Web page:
a JSON parser written in C++ and designed for simplicity of both use and using the results
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README.md

rSON 0.2.2

The project was conceived after surveying the C/C++ based JSON implementations for something that was lightweight and easy to use (and by that, I mean requires no setup code and simply works to produce output that is easy to access the structure of and grab data out from) and comming up very short.

Build Status Build status codecov

The Idea

rSON implements a configuration-less JSON complient parser which does literally all the donkey work.

An example call works like:

JSONAtom *rootNode = rSON::parseJSON("[\"My test array\", \"With multiple elements\", True]");

Or to parse from a file:

rSON::fileStream_t file("file.json", O_RDONLY);
JSONAtom *rootNode = rSON::parseJSON(file);

It also implements a set of classes that form the following tree structure to build trees out of the results of parsing:

  • JSONAtom
    • JSONNull
    • JSONBool
    • JSONInt
    • JSONFloat
    • JSONString
    • JSONArray
    • JSONObject

Internally the tree is very strongly typed, throwing exceptions that you can catch when you attempt an invalid conversion, but due to limitations in C++ itself has to present the entire tree as a set of JSONAtom's. To do the job of converting from those JSONAtom pointers/references, JSONAtom contains a set of as*() functions which perform the type conversions. Although mildly inconvinient, this still provides nice semantics in my honest opinion.

rSON implements a stream-based interface (As of 0.2.0), which allows user programs to easilly plug unknown data sources via stream_t adapters into rSON to extract the JSON data into a node tree (and write it back out)

The API

The following should be everything you need to know without reading the header for imediately using rSON in your programs and using it effectively:

JSONAtom implements the following conversion functions:

  • void *asNull()
  • bool asBool()
  • int asInt()
  • double asFloat() - The return type for this is forced by the numerical requirements of the standard
  • const char *asString() - do not call free() or delete on this as cleanup is automatic when you delete the root JSONAtom
  • JSONString &asStringRef()
  • JSONArray *asArray() and JSONArray &asArrayRef()
  • JSONObject *asObject() and JSONObject &asObjectRef()

The last three sets of functions are the odd ones out in that they convert between rSON types rather than directly to C++ types for use directly in your programs. This is done to allow rSON to provide a nicer interface as JSONArray and JSONObject implement various operator overrides to allow transparent lookup of JSONAtom's held by each via either numerical index (JSONArray) or associative style string index (JSONObject). This is also done to allow direct access to a JSONString object for std::string-like use.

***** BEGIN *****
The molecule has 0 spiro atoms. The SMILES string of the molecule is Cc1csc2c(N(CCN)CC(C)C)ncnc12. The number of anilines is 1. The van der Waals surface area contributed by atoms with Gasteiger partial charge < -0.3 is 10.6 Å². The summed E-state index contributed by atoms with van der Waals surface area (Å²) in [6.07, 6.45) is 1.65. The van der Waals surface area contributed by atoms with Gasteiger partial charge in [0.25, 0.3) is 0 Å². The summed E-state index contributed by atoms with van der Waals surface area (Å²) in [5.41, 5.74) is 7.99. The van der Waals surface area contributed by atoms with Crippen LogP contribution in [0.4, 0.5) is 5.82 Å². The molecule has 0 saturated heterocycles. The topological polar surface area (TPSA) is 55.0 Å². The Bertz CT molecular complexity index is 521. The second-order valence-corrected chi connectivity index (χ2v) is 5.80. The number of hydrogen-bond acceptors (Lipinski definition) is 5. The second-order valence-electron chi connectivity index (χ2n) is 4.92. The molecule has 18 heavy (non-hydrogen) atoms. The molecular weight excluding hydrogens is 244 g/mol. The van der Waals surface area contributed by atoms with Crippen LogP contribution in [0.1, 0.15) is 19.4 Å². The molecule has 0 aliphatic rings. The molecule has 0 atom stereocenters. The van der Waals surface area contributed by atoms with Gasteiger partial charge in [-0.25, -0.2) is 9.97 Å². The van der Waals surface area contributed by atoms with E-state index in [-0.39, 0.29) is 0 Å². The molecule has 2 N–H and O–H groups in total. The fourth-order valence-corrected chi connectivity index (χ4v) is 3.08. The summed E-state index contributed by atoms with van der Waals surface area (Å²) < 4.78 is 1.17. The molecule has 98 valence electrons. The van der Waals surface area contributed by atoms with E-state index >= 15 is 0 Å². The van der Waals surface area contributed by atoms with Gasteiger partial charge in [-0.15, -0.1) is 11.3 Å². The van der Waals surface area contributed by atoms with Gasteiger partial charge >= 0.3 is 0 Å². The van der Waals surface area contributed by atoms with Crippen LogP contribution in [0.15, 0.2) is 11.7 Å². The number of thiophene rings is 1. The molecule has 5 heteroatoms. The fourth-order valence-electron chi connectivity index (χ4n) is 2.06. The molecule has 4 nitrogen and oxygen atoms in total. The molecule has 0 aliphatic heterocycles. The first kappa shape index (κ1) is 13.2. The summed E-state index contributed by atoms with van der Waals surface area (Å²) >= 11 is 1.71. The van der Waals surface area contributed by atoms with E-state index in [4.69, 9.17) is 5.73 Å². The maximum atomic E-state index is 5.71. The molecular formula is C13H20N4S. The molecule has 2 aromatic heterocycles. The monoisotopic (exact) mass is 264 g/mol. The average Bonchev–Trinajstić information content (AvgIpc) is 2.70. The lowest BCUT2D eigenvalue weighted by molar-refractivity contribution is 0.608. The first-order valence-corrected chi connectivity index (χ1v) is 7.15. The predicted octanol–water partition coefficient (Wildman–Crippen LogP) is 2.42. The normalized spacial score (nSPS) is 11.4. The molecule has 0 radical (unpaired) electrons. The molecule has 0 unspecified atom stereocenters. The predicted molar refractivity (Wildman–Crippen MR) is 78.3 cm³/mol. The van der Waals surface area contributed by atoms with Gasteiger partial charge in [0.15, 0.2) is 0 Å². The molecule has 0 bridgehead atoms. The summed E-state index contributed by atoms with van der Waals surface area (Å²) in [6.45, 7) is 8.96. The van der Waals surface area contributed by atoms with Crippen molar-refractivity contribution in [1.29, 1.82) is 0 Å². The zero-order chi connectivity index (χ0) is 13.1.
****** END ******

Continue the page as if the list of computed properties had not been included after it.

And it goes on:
The JSONAtom also fully supports indexing if the real type it represents would also - so for JSONArray and JSONObject nodes, no manual conversion is required for indexing into complex trees (as of 0.1.0). This further allows elegant code through rSON in user programs.

rSON attempts (and I hope succeeds) to provide a fully Associative Array style interface to JSONObject. I have to implement ->get() methods though for when this is too bulky or doesn't fit nicely when using rSON.

There are a couple of exceptions that will get thrown either if you feed rSON with data that's not actually JSON, or if you try to convert to a type but the JSONAtom is not that type. These exceptions are:

  • JSONParserError
  • JSONTypeError

They both provide an error() function for displaying a message of what was wrong, and JSONParserError provides way to get the raw error constants if you wish to write your own messages. The other exceptions, although possible, are not disuessed here as they are involved in the lookup systems for JSONArray and JSONObject and should only arrise from the JSON not being what was expected during data extraction.

stream_t (new in 0.2.0) provides a simple but strong interface to any byte-based stream interfaces, be it a file, memory, some kind of socket (JSON-RPC), or anything else for which you can dream up an interface conforming to stream_t. As of 0.2.0, rSON::parseJSONFile() is deprecated in favour of using a stream object and passing that into rSON::parseJSON() to get a node tree. This change is designed to greatly simplify more complex use-cases so the user program doesn't have to worry about how to construct a buffer that the parser can deal with, which also helps speed the entire process up.

The License

As stated in the code, I have licensed the library using LGPL v3+. Please report bugs to dx-mon@users.sourceforge.net

Known Bugs

None